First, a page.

The table’s instability can be sourced from its
conundrum of balance, bearing the ephemeral load of heavy things
in its radius like a sand dollar,
the black chair in which I sit.
My eyeballs are a hand beneath a blouse,
a tactile disruption aping the interrupted pattern of rosewood.
I am accountable to nothing, but have
said a hadith as if I know what it means.
Uncle forgives me the sorrow of not being homegrown,
his lessons a tutelage of swallowing.
I’ve been deemed old enough to drink Harp beers,
eating bush meat while the grasscutter’s pines make
netting in my hot mouth.
The dry season’s heat undermines itself in my open membranes,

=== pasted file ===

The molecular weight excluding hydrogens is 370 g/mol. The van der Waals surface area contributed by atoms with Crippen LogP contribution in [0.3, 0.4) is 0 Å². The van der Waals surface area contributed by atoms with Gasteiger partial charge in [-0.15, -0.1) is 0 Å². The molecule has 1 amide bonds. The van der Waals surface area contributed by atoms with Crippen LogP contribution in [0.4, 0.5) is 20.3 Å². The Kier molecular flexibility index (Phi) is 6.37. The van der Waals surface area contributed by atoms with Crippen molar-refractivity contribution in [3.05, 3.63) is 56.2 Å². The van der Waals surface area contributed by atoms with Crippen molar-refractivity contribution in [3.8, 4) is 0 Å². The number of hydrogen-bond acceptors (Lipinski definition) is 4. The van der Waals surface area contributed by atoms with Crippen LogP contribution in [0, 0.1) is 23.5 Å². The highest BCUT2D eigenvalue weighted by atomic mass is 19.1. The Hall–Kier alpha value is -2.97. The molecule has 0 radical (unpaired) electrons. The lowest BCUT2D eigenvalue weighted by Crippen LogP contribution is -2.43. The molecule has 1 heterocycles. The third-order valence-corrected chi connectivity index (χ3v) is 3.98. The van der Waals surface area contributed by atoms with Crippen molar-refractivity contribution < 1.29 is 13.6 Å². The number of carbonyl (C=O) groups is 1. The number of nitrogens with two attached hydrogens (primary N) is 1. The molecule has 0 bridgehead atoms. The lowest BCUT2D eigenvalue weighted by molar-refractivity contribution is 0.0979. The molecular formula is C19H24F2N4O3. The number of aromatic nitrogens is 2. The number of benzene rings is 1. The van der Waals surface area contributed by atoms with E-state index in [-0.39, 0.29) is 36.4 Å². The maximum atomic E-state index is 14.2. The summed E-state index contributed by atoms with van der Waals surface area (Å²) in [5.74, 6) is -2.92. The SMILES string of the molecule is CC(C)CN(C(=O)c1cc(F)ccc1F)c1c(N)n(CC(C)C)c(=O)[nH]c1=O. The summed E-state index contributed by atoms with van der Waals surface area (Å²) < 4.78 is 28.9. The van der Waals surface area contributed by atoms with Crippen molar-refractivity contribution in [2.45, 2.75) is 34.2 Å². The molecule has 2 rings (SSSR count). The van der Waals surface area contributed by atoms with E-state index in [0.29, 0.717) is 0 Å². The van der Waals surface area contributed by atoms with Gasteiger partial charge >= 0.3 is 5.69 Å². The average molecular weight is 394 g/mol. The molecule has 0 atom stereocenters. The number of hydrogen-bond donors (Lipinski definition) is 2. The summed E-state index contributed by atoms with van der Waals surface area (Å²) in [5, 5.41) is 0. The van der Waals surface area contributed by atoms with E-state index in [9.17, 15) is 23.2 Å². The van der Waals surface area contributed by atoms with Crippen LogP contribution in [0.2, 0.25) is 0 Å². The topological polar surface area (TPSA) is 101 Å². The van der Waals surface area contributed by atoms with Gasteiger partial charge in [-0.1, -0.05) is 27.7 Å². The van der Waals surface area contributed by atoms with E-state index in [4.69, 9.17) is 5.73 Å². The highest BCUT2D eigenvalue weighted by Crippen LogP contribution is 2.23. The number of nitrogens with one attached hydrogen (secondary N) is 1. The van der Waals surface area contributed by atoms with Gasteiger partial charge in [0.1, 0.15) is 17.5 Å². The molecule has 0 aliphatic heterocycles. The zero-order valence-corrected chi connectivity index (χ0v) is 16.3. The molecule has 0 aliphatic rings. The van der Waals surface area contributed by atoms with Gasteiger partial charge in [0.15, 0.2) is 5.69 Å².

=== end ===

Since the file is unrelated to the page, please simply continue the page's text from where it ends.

my language delivered in unspeakable babbling,
I think the word flight and forget it means loss.
On my tongue the flavor of French fries.




Chekwube O. Danladi is a writer of fiction and poetry. She is working toward her MFA in fiction at the University of Illinois. Her poetry chapbook, Take Me Back, is included as part of the New-Generation African Poets: Nne boxset, edited by Chris Abani and Kwame Dawes. She lives in Champaign, Illinois.